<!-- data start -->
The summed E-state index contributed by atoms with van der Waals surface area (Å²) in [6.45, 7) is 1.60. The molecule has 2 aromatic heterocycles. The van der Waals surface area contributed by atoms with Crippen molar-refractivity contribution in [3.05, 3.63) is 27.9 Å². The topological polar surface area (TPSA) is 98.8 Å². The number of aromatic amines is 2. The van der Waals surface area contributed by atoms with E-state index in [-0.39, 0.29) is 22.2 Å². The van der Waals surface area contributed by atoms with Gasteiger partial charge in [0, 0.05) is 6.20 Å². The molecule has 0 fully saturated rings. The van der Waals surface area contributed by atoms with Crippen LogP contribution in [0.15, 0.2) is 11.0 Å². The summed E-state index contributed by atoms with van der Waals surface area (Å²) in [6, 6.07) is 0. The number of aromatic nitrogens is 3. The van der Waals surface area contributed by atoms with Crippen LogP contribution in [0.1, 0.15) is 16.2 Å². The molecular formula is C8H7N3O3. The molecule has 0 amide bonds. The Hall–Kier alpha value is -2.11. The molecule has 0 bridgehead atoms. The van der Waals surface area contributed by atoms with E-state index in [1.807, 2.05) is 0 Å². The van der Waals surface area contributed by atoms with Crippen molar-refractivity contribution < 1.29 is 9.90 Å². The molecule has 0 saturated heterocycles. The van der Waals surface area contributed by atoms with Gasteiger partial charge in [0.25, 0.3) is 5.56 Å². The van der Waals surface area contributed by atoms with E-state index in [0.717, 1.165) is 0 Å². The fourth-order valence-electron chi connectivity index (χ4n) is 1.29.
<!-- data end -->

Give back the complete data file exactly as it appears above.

The summed E-state index contributed by atoms with van der Waals surface area (Å²) in [6.45, 7) is 1.60. The molecule has 2 aromatic heterocycles. The van der Waals surface area contributed by atoms with Crippen molar-refractivity contribution in [3.05, 3.63) is 27.9 Å². The topological polar surface area (TPSA) is 98.8 Å². The number of aromatic amines is 2. The van der Waals surface area contributed by atoms with E-state index in [-0.39, 0.29) is 22.2 Å². The van der Waals surface area contributed by atoms with Gasteiger partial charge in [0, 0.05) is 6.20 Å². The molecule has 0 fully saturated rings. The van der Waals surface area contributed by atoms with Crippen LogP contribution in [0.15, 0.2) is 11.0 Å². The summed E-state index contributed by atoms with van der Waals surface area (Å²) in [6, 6.07) is 0. The number of aromatic nitrogens is 3. The van der Waals surface area contributed by atoms with Crippen LogP contribution in [0.1, 0.15) is 16.2 Å². The molecular formula is C8H7N3O3. The molecule has 0 amide bonds. The Hall–Kier alpha value is -2.11. The molecule has 0 bridgehead atoms. The van der Waals surface area contributed by atoms with E-state index in [1.807, 2.05) is 0 Å². The van der Waals surface area contributed by atoms with Crippen molar-refractivity contribution < 1.29 is 9.90 Å². The molecule has 0 saturated heterocycles. The van der Waals surface area contributed by atoms with Gasteiger partial charge in [0.25, 0.3) is 5.56 Å². The van der Waals surface area contributed by atoms with E-state index in [0.717, 1.165) is 0 Å². The fourth-order valence-electron chi connectivity index (χ4n) is 1.29.